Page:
Some of the most interesting and engaging films are often ignored by critics and commercial media.
Historical documentaries among the majority overlooked, many focusing on Africa seem to be the most shafted.
“The Good Lie,” a recent release about victims of war in South Sudan stands out as one of note that should linger longer in our midst.
The 110-minute, film focuses on The Lost Boys, youths orphaned by a war that started in 1983. The short of it is that after 15 years or murderous, criminal lootings and killings, the United States opened their borders to 3600 lost boys and girls from the region. While some were sent to welcoming families in Boston, Massachusetts and Kansas City, Missouri, a great majority found lodgings in Fargo, North Dakota.
Ironically, the brutal winter weather was not an impediment to many of these lost immigrants who are without parents and witnesses to heinous crimes. As a matter of fact, some were recruited as child soldiers to fight the war they did not even understand and much too young to justify.
If not for Oxfam America, a multitude of humanitarians and director Ron Howard who helped to finance “The Good Lie” perhaps Americans might never know about the plight of Africans living in the South Sudan region. Throughout the years, actor George Clooney also tried to inform the public about the devastation that finds children in peril on the continent.
With all the effort, it is Margaret Nagle’s screenplay that is resonating with empathy, sympathy and urgency.
The film features box-office attraction Reese Witherspoon. However, the real stars are Ger Duany (Jeremiah), Emmanuel Jal (Paul), and Kuoth Wiel (Abital) actual refugees who lived the screenplay.
This storyline begins with images of families working together on their land. The loving scenes are interrupted when soldiers torture, rape and murder villagers. From there graphic scenes retell the pain and suffering that motherless children endure. That some walk hundreds of miles in order to seek refuge in bordering Kenya is depicted in scenes that show some drinking their own urine in order to survive the parched, dry surroundings. The details are much too numerous to list however, with a little luck, some make it to camps. Take note, these camps are no picnic grounds. Although they provide safety, camaraderie and food, life in those encampments can be harsh and threatening. The good news though is that Oxfam helps to ease the suffering and loneliness. And from time to time, with help from the United Nations, a list offers hope that a few could be brought to the U.S.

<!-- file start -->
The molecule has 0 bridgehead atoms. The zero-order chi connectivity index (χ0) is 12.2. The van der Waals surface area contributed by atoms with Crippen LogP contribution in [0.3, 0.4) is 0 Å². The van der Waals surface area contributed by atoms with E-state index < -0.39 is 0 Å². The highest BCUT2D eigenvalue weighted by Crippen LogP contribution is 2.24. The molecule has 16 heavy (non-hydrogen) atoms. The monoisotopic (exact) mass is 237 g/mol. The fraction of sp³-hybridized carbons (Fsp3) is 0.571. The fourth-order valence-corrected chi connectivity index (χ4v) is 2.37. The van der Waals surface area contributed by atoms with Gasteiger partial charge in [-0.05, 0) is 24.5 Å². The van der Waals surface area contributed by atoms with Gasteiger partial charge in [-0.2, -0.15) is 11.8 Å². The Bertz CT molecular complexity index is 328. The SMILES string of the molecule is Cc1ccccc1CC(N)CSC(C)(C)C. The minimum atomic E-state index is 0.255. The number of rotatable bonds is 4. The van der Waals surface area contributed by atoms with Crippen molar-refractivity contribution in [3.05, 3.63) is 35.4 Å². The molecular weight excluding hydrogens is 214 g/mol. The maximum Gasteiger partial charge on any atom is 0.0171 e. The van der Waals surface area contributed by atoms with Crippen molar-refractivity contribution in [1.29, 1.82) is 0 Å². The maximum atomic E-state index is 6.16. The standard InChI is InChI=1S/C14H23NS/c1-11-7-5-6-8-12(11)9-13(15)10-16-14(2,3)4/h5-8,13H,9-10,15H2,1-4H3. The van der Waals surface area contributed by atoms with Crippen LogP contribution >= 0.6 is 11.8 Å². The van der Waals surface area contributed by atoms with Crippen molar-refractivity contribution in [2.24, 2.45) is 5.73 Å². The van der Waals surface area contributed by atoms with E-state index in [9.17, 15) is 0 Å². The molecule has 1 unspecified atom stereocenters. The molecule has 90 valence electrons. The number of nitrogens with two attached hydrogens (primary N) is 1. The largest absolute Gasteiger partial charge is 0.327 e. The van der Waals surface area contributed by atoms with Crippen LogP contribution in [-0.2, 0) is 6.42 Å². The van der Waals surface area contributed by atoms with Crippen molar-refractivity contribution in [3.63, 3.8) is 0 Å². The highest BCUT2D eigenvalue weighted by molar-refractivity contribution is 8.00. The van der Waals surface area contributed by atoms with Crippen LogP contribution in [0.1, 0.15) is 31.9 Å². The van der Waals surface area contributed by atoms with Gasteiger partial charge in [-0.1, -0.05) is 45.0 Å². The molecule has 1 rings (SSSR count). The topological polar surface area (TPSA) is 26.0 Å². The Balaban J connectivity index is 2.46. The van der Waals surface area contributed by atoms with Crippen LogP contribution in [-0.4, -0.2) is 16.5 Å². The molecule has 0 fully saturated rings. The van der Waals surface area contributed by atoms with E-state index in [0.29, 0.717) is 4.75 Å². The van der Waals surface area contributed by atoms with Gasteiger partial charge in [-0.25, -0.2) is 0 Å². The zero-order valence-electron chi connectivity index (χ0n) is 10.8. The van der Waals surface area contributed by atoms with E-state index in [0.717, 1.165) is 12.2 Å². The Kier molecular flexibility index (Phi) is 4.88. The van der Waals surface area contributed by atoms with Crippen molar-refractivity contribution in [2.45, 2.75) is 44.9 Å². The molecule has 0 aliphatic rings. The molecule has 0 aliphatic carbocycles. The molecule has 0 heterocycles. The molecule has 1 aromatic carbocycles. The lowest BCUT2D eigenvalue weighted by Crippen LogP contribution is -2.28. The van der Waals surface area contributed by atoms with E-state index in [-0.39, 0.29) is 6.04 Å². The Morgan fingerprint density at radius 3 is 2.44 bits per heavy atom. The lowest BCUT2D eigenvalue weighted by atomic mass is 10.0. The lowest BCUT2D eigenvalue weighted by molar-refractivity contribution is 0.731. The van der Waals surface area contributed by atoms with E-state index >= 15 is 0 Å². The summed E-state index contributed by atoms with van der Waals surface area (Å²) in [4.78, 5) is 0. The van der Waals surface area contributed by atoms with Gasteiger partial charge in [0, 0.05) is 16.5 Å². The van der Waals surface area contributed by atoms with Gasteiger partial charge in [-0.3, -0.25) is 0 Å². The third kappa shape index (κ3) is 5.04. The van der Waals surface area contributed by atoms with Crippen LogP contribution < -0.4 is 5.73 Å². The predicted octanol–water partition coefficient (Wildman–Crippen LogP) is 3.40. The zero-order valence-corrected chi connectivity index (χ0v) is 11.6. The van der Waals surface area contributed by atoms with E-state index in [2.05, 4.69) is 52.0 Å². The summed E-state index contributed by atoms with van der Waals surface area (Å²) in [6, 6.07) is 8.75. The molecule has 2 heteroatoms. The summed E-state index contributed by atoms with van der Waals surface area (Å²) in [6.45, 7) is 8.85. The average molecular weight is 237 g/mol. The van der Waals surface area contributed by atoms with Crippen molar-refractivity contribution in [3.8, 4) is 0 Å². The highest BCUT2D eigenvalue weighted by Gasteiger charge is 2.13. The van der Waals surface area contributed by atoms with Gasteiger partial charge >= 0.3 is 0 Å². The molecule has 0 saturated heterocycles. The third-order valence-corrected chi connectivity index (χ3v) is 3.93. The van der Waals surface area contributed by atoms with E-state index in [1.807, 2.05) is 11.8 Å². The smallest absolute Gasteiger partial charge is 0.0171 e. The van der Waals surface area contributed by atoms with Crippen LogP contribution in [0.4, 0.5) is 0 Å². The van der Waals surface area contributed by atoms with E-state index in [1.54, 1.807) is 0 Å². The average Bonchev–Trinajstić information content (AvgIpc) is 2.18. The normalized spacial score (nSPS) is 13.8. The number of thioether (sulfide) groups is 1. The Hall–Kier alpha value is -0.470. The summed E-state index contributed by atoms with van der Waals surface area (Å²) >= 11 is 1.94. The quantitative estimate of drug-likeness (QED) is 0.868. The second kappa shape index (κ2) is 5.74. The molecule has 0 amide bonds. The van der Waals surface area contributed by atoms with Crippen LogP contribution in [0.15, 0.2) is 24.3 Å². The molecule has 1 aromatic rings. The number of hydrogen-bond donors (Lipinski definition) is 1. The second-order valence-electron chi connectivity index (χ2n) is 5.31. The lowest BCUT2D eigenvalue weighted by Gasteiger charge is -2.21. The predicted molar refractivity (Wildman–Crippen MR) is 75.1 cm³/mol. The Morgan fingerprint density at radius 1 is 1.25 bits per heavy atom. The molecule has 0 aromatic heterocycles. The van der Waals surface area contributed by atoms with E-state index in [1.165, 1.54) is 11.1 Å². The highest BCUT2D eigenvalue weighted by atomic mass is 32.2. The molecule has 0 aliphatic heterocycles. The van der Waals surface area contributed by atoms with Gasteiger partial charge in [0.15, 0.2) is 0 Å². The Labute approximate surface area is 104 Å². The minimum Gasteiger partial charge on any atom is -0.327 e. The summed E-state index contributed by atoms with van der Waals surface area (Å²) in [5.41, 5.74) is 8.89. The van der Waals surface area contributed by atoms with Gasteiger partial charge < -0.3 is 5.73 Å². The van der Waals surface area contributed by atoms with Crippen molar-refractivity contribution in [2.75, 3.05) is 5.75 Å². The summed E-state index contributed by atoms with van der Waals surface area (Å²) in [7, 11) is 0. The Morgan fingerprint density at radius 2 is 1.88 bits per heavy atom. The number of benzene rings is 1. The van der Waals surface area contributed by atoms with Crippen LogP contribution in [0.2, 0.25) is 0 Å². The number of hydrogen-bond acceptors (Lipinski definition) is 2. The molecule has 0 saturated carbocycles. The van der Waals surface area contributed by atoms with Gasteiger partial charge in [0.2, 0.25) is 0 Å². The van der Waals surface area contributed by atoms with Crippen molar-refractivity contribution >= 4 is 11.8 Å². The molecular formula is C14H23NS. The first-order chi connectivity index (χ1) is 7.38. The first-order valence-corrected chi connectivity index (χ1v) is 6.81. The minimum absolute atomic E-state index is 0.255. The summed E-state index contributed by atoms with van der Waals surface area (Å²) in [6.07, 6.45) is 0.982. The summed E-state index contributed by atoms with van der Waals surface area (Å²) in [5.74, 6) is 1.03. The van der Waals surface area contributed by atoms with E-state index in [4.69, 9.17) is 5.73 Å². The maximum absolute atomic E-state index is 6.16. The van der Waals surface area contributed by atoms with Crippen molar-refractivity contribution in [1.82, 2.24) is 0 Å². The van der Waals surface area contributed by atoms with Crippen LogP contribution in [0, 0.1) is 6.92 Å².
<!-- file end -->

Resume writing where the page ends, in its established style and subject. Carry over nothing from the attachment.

Witherspoon’s role as Carrie greets arriving youths. Clueless about the intricacies of the war, she proceeds to fulfill her responsibility as a worker who finds employment for the refugees. She has her own baggage to unload and is not the ideal intermediary to help the youths negotiate a foreign and intimidating bureaucracy. Somehow, Carrie stumbles a way into empathizing and inevitably she helps them find a way.
Directed by Philippe Falardeau, “The Good Lie” is a tear-jerker that cracks the surface of a problem that has left millions, homeless, stricken and orphaned.
It is a film that should be seen. Now playing in a handful of cinemas, the story of the Lost Boys provide valuable insight into an issue major media refuses to acknowledge.